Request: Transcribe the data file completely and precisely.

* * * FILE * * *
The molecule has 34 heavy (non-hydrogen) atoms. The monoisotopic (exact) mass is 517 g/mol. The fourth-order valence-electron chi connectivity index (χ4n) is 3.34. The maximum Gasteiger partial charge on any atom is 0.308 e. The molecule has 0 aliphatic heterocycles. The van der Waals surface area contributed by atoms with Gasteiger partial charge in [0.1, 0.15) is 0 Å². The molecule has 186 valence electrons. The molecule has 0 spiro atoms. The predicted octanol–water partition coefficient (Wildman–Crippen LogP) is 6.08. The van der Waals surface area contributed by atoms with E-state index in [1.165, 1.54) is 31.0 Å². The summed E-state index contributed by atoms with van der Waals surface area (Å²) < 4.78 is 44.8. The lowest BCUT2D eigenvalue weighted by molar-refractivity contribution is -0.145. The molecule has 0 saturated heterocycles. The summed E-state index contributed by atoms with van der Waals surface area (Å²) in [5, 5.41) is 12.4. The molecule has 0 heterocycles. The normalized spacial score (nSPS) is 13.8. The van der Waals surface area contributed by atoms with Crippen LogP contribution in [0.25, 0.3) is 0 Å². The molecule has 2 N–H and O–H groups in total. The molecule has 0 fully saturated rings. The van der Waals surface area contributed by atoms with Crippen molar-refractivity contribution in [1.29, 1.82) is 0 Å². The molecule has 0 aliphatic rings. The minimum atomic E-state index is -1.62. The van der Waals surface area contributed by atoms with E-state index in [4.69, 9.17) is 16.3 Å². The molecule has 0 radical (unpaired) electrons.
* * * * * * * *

The molecule has 34 heavy (non-hydrogen) atoms. The monoisotopic (exact) mass is 517 g/mol. The fourth-order valence-electron chi connectivity index (χ4n) is 3.34. The maximum Gasteiger partial charge on any atom is 0.308 e. The molecule has 0 aliphatic heterocycles. The van der Waals surface area contributed by atoms with Gasteiger partial charge in [0.1, 0.15) is 0 Å². The molecule has 186 valence electrons. The molecule has 0 spiro atoms. The predicted octanol–water partition coefficient (Wildman–Crippen LogP) is 6.08. The van der Waals surface area contributed by atoms with E-state index in [1.165, 1.54) is 31.0 Å². The summed E-state index contributed by atoms with van der Waals surface area (Å²) < 4.78 is 44.8. The lowest BCUT2D eigenvalue weighted by molar-refractivity contribution is -0.145. The molecule has 0 saturated heterocycles. The summed E-state index contributed by atoms with van der Waals surface area (Å²) in [5, 5.41) is 12.4. The molecule has 0 heterocycles. The normalized spacial score (nSPS) is 13.8. The van der Waals surface area contributed by atoms with Crippen LogP contribution in [0.25, 0.3) is 0 Å². The molecule has 2 N–H and O–H groups in total. The molecule has 0 fully saturated rings. The van der Waals surface area contributed by atoms with Crippen molar-refractivity contribution in [1.29, 1.82) is 0 Å². The molecule has 0 aliphatic rings. The minimum atomic E-state index is -1.62. The van der Waals surface area contributed by atoms with E-state index in [4.69, 9.17) is 16.3 Å². The molecule has 0 radical (unpaired) electrons.